AWS Developer Blog

AWS and .NET Core 2.0

by Norm Johanson | on | in .NET | Permalink | Comments |  Share

Yesterday, .NET Core 2.0 was released, and at AWS we’re very excited about the new features and maturity added to the .NET Core platform. In the coming months, we’ll be updating AWS services to have first-class support for .NET Core 2.0. You can get started using .NET Core 2.0 on AWS right away in two easy ways.

Using AWS Elastic Beanstalk

Elastic Beanstalk lets you easily deploy web applications, and currently supports the .NET Framework and .NET Core 1.1. The Elastic Beanstalk platform will be updated to have .NET Core 2.0 soon. Until the platform is updated you can customize the deployment package to instruct Beanstalk to install .NET Core 2.0 on the instance during deployment.

When an ASP.NET Core application is deployed to Beanstalk a JSON manifest called aws-windows-deployment-manifest.json is created by the toolkit to instruct Beanstalk how to deploy the application. In a previous blog post we talked about how you can customize this manifest. We can use that ability to customize the manifest to run a PowerShell script before deployment to install .NET Core 2.0.

The first step is to add a file to our ASP.NET Core 2.0 project called aws-windows-deployment-manifest.json. In the properties window for aws-windows-deployment-manifest.json, be sure to set the Copy to Output Directory field to Copy Always. This file is normally generated by the toolkit but when the toolkit finds the file already exists it will instead modify the existing file with the settings made in the deployment wizard.

Next copy and paste the content below into the aws-windows-deployment-manifest.json. This says we want to deploy one ASP.NET Core application and before it is deployed execute the ./Scripts/installnetcore20.ps1 PowerShell script.


{
  "manifestVersion": 1,
  "deployments": {

    "aspNetCoreWeb": [
      {
        "name": "app",
        "parameters": {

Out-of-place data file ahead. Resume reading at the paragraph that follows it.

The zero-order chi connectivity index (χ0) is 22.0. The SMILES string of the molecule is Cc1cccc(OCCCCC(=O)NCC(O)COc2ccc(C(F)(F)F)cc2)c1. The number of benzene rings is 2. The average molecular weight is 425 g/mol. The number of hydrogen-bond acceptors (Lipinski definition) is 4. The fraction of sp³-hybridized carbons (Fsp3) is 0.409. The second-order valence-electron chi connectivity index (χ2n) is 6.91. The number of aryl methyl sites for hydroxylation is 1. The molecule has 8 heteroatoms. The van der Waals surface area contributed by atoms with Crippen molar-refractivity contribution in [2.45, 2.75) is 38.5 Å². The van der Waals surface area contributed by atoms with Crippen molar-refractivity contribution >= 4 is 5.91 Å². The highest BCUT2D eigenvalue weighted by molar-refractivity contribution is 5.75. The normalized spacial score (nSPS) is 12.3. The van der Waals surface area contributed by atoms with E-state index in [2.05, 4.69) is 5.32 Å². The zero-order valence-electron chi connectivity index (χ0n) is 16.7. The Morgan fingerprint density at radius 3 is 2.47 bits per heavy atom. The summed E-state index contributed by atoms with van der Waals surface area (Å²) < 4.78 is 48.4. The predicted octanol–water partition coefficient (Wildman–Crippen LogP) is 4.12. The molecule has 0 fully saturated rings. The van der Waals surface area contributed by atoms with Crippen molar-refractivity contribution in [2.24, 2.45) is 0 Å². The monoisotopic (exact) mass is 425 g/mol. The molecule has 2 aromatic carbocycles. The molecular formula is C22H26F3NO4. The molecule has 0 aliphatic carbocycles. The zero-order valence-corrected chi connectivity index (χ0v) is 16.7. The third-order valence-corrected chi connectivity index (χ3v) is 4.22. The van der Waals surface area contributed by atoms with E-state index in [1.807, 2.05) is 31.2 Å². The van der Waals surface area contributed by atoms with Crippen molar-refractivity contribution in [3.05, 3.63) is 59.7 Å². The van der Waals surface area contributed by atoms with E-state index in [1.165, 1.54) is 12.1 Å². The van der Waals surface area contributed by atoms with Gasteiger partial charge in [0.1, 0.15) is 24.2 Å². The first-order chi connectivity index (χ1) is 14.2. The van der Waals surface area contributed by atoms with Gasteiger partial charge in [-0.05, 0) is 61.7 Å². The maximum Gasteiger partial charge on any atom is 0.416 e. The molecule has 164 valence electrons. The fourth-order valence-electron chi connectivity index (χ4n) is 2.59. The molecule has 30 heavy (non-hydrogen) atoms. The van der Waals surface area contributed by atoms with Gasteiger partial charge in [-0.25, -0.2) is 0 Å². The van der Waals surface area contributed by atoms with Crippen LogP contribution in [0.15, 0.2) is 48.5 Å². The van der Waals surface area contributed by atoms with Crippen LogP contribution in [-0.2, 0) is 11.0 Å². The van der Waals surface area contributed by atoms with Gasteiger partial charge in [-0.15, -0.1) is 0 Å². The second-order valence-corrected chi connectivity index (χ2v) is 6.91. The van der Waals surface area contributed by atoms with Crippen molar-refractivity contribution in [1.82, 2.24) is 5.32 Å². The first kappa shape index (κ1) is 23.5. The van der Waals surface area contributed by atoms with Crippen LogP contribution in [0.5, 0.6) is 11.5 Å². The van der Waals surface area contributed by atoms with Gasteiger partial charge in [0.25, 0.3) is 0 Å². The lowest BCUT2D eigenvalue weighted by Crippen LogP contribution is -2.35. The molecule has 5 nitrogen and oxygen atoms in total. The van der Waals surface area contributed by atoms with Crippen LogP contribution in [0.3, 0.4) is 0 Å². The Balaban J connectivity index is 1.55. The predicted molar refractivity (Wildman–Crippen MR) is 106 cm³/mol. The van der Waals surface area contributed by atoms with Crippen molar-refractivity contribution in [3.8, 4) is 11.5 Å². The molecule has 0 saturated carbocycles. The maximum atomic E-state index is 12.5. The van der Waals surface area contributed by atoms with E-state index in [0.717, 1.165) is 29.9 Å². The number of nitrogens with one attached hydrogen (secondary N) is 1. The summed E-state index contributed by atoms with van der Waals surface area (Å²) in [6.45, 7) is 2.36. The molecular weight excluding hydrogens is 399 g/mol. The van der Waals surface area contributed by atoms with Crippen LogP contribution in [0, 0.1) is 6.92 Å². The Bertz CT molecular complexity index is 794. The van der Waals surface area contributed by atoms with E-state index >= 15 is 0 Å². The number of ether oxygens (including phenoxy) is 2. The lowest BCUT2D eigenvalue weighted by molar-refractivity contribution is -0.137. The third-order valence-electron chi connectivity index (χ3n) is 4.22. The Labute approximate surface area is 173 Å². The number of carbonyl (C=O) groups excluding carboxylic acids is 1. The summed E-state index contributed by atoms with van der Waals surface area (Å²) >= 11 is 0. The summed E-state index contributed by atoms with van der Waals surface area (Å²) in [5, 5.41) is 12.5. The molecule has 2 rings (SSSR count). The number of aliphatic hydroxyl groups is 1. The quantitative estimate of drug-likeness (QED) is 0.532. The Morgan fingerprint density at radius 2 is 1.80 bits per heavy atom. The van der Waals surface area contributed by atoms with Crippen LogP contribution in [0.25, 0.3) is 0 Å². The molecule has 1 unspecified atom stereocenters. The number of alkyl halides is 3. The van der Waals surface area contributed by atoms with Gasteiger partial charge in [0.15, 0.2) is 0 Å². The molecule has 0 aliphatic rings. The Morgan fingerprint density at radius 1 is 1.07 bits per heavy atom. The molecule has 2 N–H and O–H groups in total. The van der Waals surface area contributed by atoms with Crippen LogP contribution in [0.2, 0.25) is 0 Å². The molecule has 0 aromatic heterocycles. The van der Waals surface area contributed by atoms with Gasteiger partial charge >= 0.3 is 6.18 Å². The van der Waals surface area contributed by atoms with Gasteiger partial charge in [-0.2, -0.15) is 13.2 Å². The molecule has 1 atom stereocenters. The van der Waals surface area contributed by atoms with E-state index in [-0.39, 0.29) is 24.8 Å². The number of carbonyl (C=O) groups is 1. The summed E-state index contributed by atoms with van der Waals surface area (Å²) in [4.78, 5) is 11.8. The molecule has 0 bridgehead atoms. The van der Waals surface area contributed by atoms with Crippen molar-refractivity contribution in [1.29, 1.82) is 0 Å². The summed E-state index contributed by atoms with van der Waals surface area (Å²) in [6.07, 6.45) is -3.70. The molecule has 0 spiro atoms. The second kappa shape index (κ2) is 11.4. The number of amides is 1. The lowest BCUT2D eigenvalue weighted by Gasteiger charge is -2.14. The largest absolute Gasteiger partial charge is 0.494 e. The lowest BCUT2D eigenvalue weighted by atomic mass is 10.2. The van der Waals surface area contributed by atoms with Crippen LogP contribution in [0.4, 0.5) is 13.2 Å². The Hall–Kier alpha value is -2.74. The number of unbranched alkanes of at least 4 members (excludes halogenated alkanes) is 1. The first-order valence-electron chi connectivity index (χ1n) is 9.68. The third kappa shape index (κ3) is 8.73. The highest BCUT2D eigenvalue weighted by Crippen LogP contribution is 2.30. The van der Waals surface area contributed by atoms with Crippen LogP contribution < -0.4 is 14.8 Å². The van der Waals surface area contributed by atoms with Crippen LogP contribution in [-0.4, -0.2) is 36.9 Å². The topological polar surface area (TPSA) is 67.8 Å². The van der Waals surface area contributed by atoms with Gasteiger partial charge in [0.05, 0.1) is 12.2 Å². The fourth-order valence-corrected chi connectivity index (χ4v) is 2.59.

"appBundle": ".",
          "iisPath": "/",
          "iisWebSite": "Default Web Site"
        },
        "scripts": {
          "preInstall": {
            "file": "./Scripts/installnetcore20.ps1"
          }
        }
      }
    ]
  }
}

Now that we have added the manifest we need to add the PowerShell script. In the ASP.NET Core project add ./Scripts/installnetcore20.ps1 file. Again be sure to set the Copy to Output Directory field to Copy Always to make sure it is added to the deployment package. The script below downloads the .NET Core 2.0 installer and run the installer.

 


$localPath = 'C:\dotnet-sdk-2.0.0-win-x64.exe'

if(!(Test-Path $localPath))
{
    Invoke-WebRequest -Uri 'https://download.microsoft.com/download/0/F/D/0FD852A4-7EA1-4E2A-983A-0484AC19B92C/dotnet-sdk-2.0.0-win-x64.exe' -OutFile $localPath
    & $localPath /quiet /log c:\InstallNetCore20.log
}

In this script, I’m downloading .NET Core 2.0 from Microsoft’s official link. For a faster download during deployment and to protect yourself from the link being changed, I recommend copying the .NET Core 2.0 installation into an Amazon S3 bucket that is in the same region as your Elastic Beanstalk environment.

Now with this customization to the deployment manifest you can easily deploy ASP .NET Core 2.0 applications to Elastic Beanstalk today.

Using Docker-based services

For Docker-based services that execute Docker containers, such as Amazon EC2 Container Service and AWS CodeBuild, you can get started immediately by using the published Docker images from Docker Hub. For example, when setting up an AWS CodeBuild project in the console, you can specify a custom Docker image from Docker Hub.

For more information about the .NET Core Docker images, see the GitHub repository. For more information about running Docker containers on AWS, see Getting Started with Amazon ECS.

AWS SDK for .NET

.NET Core 2.0 supports .NET Standard 2.0 which means any NuGet packages that target .NET Standard 2.0 and below are supported on .NET Core 2.0. The AWS SDK for .NET targets .NET Standard 1.3 which means you can use it for either .NET Core 1.x or .NET Core 2.0.

Conclusion

To stay up to date about .NET Core 2.0 and AWS, keep following the AWS .NET Development blog and find us on Twitter.